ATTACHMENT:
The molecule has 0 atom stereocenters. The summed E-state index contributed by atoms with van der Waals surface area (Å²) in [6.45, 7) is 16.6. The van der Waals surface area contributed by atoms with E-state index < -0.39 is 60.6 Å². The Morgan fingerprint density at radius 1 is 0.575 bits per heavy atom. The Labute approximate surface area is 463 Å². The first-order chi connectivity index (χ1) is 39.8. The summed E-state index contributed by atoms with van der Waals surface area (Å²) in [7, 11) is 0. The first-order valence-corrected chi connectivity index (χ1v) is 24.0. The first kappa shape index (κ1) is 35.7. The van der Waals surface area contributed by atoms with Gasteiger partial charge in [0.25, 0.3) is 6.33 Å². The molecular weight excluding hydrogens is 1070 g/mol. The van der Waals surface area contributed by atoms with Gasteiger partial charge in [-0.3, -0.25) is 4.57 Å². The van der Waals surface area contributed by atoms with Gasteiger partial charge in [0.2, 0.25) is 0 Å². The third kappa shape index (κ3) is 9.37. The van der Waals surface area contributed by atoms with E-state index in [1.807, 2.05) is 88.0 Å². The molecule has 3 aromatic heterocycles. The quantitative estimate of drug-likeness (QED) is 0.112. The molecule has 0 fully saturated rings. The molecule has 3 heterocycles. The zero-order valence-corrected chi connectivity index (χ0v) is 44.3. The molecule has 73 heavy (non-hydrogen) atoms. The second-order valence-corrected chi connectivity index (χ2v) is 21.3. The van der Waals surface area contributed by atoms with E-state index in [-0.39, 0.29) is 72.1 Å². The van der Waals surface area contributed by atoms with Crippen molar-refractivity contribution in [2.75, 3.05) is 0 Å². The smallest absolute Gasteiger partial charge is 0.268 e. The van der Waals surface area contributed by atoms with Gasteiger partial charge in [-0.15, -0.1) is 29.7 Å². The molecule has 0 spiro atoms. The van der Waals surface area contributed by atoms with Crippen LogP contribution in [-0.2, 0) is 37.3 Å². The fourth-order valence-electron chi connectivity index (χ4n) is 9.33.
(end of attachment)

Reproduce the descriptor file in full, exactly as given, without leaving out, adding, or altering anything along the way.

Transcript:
The molecule has 0 atom stereocenters. The summed E-state index contributed by atoms with van der Waals surface area (Å²) in [6.45, 7) is 16.6. The van der Waals surface area contributed by atoms with E-state index < -0.39 is 60.6 Å². The Morgan fingerprint density at radius 1 is 0.575 bits per heavy atom. The Labute approximate surface area is 463 Å². The first-order chi connectivity index (χ1) is 39.8. The summed E-state index contributed by atoms with van der Waals surface area (Å²) in [7, 11) is 0. The first-order valence-corrected chi connectivity index (χ1v) is 24.0. The first kappa shape index (κ1) is 35.7. The van der Waals surface area contributed by atoms with Gasteiger partial charge in [0.25, 0.3) is 6.33 Å². The molecular weight excluding hydrogens is 1070 g/mol. The van der Waals surface area contributed by atoms with Gasteiger partial charge in [-0.3, -0.25) is 4.57 Å². The van der Waals surface area contributed by atoms with Gasteiger partial charge in [0.2, 0.25) is 0 Å². The third kappa shape index (κ3) is 9.37. The van der Waals surface area contributed by atoms with E-state index in [1.807, 2.05) is 88.0 Å². The molecule has 3 aromatic heterocycles. The quantitative estimate of drug-likeness (QED) is 0.112. The molecule has 0 fully saturated rings. The molecule has 3 heterocycles. The zero-order valence-corrected chi connectivity index (χ0v) is 44.3. The molecule has 73 heavy (non-hydrogen) atoms. The second-order valence-corrected chi connectivity index (χ2v) is 21.3. The van der Waals surface area contributed by atoms with E-state index in [-0.39, 0.29) is 72.1 Å². The van der Waals surface area contributed by atoms with Crippen molar-refractivity contribution in [2.75, 3.05) is 0 Å². The smallest absolute Gasteiger partial charge is 0.268 e. The van der Waals surface area contributed by atoms with Gasteiger partial charge in [-0.15, -0.1) is 29.7 Å². The molecule has 0 spiro atoms. The van der Waals surface area contributed by atoms with Crippen LogP contribution in [-0.2, 0) is 37.3 Å². The fourth-order valence-electron chi connectivity index (χ4n) is 9.33.